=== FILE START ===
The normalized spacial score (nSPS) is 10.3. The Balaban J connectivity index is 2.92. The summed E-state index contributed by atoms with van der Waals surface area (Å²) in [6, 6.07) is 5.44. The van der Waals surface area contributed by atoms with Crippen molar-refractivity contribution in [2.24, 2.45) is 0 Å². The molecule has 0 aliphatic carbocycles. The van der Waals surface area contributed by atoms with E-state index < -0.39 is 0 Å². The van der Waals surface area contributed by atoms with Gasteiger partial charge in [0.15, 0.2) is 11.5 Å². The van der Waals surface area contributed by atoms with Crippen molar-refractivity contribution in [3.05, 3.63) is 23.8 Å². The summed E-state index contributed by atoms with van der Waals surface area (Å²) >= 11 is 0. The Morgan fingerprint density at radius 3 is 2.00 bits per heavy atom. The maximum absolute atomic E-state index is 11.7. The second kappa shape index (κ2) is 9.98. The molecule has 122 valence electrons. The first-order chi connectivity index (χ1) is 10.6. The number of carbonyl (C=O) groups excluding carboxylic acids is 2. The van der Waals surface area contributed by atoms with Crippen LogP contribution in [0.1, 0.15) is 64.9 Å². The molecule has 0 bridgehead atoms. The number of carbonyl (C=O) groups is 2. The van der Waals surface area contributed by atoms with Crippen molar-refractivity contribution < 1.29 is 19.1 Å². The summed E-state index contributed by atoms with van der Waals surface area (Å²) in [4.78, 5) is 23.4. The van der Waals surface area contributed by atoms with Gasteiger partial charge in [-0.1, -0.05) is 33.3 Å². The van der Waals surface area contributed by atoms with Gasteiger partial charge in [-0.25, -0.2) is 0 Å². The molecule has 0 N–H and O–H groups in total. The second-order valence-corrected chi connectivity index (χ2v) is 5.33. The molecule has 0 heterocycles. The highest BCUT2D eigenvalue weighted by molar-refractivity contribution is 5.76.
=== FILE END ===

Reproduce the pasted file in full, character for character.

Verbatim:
The normalized spacial score (nSPS) is 10.3. The Balaban J connectivity index is 2.92. The summed E-state index contributed by atoms with van der Waals surface area (Å²) in [6, 6.07) is 5.44. The van der Waals surface area contributed by atoms with Crippen molar-refractivity contribution in [2.24, 2.45) is 0 Å². The molecule has 0 aliphatic carbocycles. The van der Waals surface area contributed by atoms with E-state index < -0.39 is 0 Å². The van der Waals surface area contributed by atoms with Gasteiger partial charge in [0.15, 0.2) is 11.5 Å². The van der Waals surface area contributed by atoms with Crippen molar-refractivity contribution in [3.05, 3.63) is 23.8 Å². The summed E-state index contributed by atoms with van der Waals surface area (Å²) >= 11 is 0. The Morgan fingerprint density at radius 3 is 2.00 bits per heavy atom. The maximum absolute atomic E-state index is 11.7. The second kappa shape index (κ2) is 9.98. The molecule has 122 valence electrons. The first-order chi connectivity index (χ1) is 10.6. The number of carbonyl (C=O) groups excluding carboxylic acids is 2. The van der Waals surface area contributed by atoms with Crippen LogP contribution in [0.1, 0.15) is 64.9 Å². The molecule has 0 bridgehead atoms. The number of carbonyl (C=O) groups is 2. The van der Waals surface area contributed by atoms with Crippen molar-refractivity contribution < 1.29 is 19.1 Å². The summed E-state index contributed by atoms with van der Waals surface area (Å²) in [4.78, 5) is 23.4. The van der Waals surface area contributed by atoms with Gasteiger partial charge in [-0.1, -0.05) is 33.3 Å². The van der Waals surface area contributed by atoms with Gasteiger partial charge in [-0.25, -0.2) is 0 Å². The molecule has 0 N–H and O–H groups in total. The second-order valence-corrected chi connectivity index (χ2v) is 5.33. The molecule has 0 heterocycles. The highest BCUT2D eigenvalue weighted by molar-refractivity contribution is 5.76.